The Risk of Lawsuits and How To Manage

lawsuit, nonprofit, manage

This post originally appeared on StartupGrind.com. Note, the following isn”t legal advice. If you are in the middle of a lawsuit, or believe a lawsuit is in the works, contact local counsel for advice. 

Before giving talks, I poll attendees to understand why they’re there. Without fail a reason, if not the reason, for attending is, “To learn how to avoid lawsuits.” Or in the words of sage football athlete Marshawn Lynch, they’re just there, “…so [we] don’t get fined.”

The problem is anyone can sue and anyone can be sued. Lawsuits are almost a cost of doing business. This doesn’t mean organizations can’t be proactive – they absolutely can. Instead, this means focus should be placed on awareness and follow-through. A few suggestions on how to go down the proactive path of managing lawsuits follow.

Manage, Manage, Manage

Outside of whomever invented the magical cronut, no one can see into the future. Anticipation and preparation are a better approach. Take a best guess at what could go wrong and ways to address the problem proactively. Use tools like risk assessments, legal audits, and third-party accountability partners to better understand what lurks under the rug of your business and where potential lawsuits may be hiding. Internal controls and policies are great ways to address the things you find. Also, as organizations grow there’s an important dance between scaling and keeping an eye on operations. Growth is a tricky time, where many of the foundational needs can fall through the cracks.

What’s Good For The Goose…

Apply rules with an eye towards consistency. Take some of the sting out of enforcement by creating written policies where it makes sense. Avoid writing an encyclopedia. Focus on keeping policies short(er), understandable and comprehensive. Comprehensive enough for someone to apply without using too much of their own discretion. In other words, don’t create a policy and poke it full of holes that leave people guessing.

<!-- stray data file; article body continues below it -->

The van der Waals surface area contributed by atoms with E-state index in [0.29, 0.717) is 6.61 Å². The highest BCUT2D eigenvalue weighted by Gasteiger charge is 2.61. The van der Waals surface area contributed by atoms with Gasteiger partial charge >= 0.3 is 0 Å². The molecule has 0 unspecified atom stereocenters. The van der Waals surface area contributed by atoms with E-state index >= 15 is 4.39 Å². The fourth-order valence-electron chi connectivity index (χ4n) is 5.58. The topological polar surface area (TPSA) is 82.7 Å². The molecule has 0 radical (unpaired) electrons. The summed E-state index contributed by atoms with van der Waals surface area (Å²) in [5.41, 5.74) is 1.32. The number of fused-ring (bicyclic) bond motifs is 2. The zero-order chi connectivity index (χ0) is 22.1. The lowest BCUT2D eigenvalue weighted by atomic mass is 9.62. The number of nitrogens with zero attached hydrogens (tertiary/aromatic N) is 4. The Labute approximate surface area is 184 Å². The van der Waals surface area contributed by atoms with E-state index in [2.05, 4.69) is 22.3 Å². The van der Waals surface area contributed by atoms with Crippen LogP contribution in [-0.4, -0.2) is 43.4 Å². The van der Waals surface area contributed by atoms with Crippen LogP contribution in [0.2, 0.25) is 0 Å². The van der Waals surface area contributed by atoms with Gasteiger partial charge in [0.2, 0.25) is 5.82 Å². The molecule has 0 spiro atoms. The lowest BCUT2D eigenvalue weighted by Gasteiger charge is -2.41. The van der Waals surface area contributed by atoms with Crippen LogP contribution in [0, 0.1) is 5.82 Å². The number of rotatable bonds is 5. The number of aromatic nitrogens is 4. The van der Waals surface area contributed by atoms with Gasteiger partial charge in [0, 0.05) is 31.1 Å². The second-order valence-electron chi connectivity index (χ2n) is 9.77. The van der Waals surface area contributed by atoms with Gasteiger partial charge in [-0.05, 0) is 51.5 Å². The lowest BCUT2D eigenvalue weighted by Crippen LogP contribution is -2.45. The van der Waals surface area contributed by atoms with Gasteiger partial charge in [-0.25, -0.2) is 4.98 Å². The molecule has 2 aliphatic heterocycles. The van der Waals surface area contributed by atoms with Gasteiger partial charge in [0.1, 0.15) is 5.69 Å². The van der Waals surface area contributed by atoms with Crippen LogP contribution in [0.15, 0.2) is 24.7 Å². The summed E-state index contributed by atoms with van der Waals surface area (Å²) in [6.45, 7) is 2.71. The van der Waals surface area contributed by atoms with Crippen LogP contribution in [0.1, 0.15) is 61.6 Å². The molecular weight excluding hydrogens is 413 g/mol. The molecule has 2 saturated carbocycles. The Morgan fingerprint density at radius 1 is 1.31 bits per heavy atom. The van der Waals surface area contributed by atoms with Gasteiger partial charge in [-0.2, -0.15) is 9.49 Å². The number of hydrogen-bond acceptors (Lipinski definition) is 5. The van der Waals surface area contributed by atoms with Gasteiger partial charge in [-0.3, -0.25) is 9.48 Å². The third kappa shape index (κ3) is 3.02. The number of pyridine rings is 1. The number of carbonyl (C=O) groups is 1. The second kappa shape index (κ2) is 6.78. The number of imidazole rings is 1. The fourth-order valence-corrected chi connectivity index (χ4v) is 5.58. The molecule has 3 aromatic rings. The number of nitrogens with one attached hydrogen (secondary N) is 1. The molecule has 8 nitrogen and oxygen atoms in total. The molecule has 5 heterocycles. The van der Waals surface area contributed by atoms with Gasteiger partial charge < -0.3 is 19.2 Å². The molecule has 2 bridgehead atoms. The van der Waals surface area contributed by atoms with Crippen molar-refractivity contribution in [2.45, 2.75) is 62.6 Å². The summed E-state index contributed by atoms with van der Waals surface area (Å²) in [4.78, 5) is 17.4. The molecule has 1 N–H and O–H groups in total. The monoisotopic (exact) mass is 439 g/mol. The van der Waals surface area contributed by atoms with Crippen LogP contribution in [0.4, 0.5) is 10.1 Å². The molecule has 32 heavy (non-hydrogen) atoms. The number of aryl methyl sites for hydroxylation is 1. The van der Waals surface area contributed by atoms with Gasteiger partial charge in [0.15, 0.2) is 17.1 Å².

Training is Fundamental

Pressed for time and resources, staff will do what they know – which is one of the biggest reasons why education is so important. And as a lawsuit defense, the newly aware staff will help you spot possible compliance or legal risk issues earlier.

Balance is key to avoiding burnout. Otherwise, eyes will roll and sighs will be sighed the minute Powerpoint is fired up. Mix things up with webinars, on-site training, posts and even staff teaching each other. Take time to befriend trainers, it always comes in handy when you have a quick question down the line. Especially when it’s related to the training or presentation they’ve given.

Surround Yourself With Experts

Which leads into my last point: you won’t know everything about everything. Have go-to’s, especially because efficiency is key for a startup. The types of experts you include in this list should vary between those you can go to with a quick question and those you can go to with something more in depth. Having experts you can bounce ideas off of and ask questions can make the difference between a small issue and a big problem. Starting early and having experts who grow organically with the organization is even better.

There’s no fail-safe to avoiding lawsuits. But the worst decision is to take a reactive approach. Focus on the things within your control and prepare where possible. In the event something does happen, you’ll be glad you got the head start.

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